The 18-year-old Hamburg Triennial will be directed for the second time by Polish curator Krzysztof Candrowicz, who moved to Hamburg four years ago and set about transforming the it, bringing people and institutions together, and determined to make it more relevant to the viewing public. The 2015 edition was, he says, “The first holistic attempt to create the collaborative framework of the festival. Before, the museums were basically highlighting their own exhibitions, but there was no actual curatorial collective structure.” The determinedly political and environmentally-conscious theme this year was inspired by an amalgamation of many factors, he says, including spending a year “away from structured, mechanised and commercial reality”, travelling around Latin America, Nepal and India. “Breaking Point became, for me, a metaphor for rapid and sometimes unexpected transformation on a personal and global level.”
In the UK nobody lives more than 72 miles from the sea, and the seaside is entrenched in our culture because of it. “The coastline is significant to Brits whether we live there, or not,” says Simon Roberts, who lives in the seaside town of Brighton, and who has returned to the coast again and again in his work. Now his images are appearing in an exhibition called The Great British Seaside at the National Maritime Museum this spring, alongside work by David Hurn, Martin Parr and the late Tony Ray-Jones.
Late in 2010, Michele Sibiloni left the sleepy town in the Emilia Romagna region of Italy where he had lived all his life and moved to Kampala in Uganda, a city eight times larger. He had come to cover the lead up to the 2011 general election in the country, which many had predicted might depose its leader, following the lead of the Jasmine revolution in North African countries. But, despite the jitter, all Sibiloni witnessed once the voting had ended was the swearing-in of President Yoweri Museveni for his fourth term in office since he helped overthrow Idi Amin in 1979. Even so, Sibiloni was hooked. “It’s so different to where I come from,” he tells me, by telephone from his apartment in Kampala. “At the beginning I found it really chaotic, but the more time I spent here, and the more I got to know about the surrounding region of East Africa, the more fascinated I became. In fact, I got really excited.”
If you caught the documentary What Do Artists Do All Day on him on BBC Four a year ago, you’ll have an idea of what Dougie Wallace is like – upfront, funny, and very, very energetic. You could say the same for his photography too, which though it’s been shot in a variety of places ranging from Mumbai, to East London, to outside Harrods, always bears his trademark wit and momentum. Now Wallace is showing his five book projects to date at the Bermondsey Project Space in London – Stags, Hens & Bunnies, Road Wallah, Harrodsburg, Shoreditch Wildlife, and a new title, Well-Heeled. A dogs-eye view of pampered pets, it’s now being published as a book by Dewi Lewis.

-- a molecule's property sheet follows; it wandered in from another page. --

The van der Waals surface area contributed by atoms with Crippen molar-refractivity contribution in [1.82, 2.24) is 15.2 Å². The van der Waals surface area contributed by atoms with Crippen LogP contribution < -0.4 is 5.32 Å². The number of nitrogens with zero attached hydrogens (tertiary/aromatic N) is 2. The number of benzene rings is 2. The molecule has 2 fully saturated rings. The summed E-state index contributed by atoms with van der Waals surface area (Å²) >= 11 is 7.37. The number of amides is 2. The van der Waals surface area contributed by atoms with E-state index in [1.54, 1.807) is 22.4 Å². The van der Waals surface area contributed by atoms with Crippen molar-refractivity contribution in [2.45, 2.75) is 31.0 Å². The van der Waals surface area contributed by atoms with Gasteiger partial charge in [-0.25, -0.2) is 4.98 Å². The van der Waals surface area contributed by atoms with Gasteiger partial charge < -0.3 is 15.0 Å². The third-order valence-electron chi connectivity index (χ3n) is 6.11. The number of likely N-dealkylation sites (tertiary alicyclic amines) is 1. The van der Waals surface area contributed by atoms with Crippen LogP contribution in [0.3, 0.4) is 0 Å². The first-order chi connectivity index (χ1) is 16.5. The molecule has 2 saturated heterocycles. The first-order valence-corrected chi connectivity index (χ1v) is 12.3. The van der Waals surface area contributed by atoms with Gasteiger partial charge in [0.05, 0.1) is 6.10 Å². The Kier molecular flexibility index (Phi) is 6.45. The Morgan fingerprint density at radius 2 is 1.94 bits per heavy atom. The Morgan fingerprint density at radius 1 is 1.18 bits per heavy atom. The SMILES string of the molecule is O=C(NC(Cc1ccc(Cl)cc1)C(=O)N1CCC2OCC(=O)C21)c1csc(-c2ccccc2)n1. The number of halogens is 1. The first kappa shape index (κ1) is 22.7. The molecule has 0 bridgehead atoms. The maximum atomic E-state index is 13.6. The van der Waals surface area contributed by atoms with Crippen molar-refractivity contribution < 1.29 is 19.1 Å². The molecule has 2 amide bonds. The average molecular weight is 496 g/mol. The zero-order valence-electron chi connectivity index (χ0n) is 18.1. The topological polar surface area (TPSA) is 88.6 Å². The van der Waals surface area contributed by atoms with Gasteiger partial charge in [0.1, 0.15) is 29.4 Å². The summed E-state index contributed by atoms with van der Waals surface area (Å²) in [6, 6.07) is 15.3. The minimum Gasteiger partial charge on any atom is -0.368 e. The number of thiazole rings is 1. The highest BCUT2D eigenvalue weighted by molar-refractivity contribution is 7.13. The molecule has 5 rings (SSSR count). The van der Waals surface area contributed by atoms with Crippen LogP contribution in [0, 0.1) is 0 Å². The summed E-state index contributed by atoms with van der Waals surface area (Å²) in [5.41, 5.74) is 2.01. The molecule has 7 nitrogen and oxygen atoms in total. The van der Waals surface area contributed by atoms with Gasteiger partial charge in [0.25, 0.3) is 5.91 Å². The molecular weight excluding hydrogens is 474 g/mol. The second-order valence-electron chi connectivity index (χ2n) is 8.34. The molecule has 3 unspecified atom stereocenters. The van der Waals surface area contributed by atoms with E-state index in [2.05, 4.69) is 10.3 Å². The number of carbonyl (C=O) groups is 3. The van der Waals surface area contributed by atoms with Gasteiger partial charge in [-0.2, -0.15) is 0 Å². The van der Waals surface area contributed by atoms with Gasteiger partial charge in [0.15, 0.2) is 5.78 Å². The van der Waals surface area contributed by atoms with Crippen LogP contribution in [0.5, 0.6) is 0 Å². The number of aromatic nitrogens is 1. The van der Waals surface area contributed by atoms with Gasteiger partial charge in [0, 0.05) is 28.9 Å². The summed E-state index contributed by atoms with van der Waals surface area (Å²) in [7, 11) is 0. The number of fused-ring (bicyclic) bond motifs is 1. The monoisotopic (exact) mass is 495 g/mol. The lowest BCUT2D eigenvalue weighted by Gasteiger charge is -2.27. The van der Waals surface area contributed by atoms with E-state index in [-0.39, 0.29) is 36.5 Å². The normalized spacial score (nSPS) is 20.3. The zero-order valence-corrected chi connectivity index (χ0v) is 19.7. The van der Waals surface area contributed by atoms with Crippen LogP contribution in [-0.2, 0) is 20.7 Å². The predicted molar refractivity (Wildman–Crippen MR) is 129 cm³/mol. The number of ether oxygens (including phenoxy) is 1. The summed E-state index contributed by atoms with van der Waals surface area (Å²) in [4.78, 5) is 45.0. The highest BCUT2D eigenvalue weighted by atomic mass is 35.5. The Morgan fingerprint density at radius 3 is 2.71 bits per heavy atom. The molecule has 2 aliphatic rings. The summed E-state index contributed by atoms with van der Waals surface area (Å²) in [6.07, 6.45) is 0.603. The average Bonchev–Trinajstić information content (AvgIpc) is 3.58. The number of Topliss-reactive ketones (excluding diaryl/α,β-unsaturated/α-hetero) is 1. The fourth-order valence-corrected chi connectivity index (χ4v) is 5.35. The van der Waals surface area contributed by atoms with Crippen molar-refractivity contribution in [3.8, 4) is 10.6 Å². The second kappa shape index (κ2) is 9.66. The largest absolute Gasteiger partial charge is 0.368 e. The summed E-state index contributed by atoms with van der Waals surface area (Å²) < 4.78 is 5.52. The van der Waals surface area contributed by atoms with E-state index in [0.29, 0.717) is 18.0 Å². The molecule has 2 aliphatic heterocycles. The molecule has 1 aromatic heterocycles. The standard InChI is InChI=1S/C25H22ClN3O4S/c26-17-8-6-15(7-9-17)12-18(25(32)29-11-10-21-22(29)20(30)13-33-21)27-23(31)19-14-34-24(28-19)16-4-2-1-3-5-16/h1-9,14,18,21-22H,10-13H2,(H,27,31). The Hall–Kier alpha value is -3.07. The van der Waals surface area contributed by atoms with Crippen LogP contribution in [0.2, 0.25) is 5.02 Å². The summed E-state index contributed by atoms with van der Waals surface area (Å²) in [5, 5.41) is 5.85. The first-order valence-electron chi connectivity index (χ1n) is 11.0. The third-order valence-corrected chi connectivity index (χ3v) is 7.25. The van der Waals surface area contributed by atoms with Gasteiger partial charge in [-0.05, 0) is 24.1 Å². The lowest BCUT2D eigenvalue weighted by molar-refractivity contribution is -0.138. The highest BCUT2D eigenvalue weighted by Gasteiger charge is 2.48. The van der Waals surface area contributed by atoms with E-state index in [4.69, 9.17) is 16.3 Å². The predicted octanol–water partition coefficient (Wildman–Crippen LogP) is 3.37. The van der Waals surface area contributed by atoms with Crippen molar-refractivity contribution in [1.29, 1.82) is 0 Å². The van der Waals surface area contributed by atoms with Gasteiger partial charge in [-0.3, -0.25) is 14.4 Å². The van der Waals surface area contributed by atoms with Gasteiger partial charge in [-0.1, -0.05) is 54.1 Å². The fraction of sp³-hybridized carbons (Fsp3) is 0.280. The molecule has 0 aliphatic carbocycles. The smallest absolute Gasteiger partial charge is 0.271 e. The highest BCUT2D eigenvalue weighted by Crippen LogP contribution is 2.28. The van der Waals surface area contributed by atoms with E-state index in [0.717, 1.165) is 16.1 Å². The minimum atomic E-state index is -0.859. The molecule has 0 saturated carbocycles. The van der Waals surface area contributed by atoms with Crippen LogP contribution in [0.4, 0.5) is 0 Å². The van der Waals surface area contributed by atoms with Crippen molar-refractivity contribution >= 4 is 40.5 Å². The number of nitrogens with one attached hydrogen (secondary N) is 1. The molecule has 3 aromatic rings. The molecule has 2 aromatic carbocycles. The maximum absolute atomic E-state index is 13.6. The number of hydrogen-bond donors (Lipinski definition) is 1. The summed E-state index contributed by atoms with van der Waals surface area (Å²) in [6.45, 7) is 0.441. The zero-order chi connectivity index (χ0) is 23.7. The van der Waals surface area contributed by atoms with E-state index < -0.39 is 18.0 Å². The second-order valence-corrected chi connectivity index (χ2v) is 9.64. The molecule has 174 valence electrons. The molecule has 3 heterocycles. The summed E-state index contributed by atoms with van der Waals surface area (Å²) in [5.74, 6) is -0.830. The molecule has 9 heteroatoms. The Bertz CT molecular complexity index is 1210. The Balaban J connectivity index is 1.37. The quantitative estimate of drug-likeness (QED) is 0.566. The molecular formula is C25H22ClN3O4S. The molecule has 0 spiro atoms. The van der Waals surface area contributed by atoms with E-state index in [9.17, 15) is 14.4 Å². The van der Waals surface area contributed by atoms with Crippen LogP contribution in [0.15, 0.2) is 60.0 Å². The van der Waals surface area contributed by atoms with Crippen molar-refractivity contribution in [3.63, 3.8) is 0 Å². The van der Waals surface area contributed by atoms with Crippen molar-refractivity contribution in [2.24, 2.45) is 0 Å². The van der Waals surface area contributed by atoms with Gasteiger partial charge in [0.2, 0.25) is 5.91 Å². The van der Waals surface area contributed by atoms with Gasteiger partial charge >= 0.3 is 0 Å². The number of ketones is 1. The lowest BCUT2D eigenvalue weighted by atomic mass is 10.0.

When Jordan Baumgarten and his wife moved into the neighbourhood of Kensington in Philadelphia in 2013, they were shocked by what they saw – sex workers, dealers and drug use, all in plain view on the street, with almost no oversight from the police. Faced with these scenes daily on his doorstep, Baumgarten turned to his camera in an attempt to make sense of the area. “Photography forces an interaction and relationship with the world because it demands that you go to a certain place,” he says. Kensington is “a nexus for those in and around the city seeking heroin and all that it entails. It co-exists alongside everyday life in the neighbourhood and its surrounding landscape,” Baumgarten explains. But he adds that while this work focuses on Philadelphia, it addresses a much larger issue: “The city serves as a microcosm to discuss issues tearing apart the fabric of our social landscape.” Born in Philadelphia in 1983, Baumgarten stumbled across photography almost by accident after breaking his leg in 6th grade – keen to keep …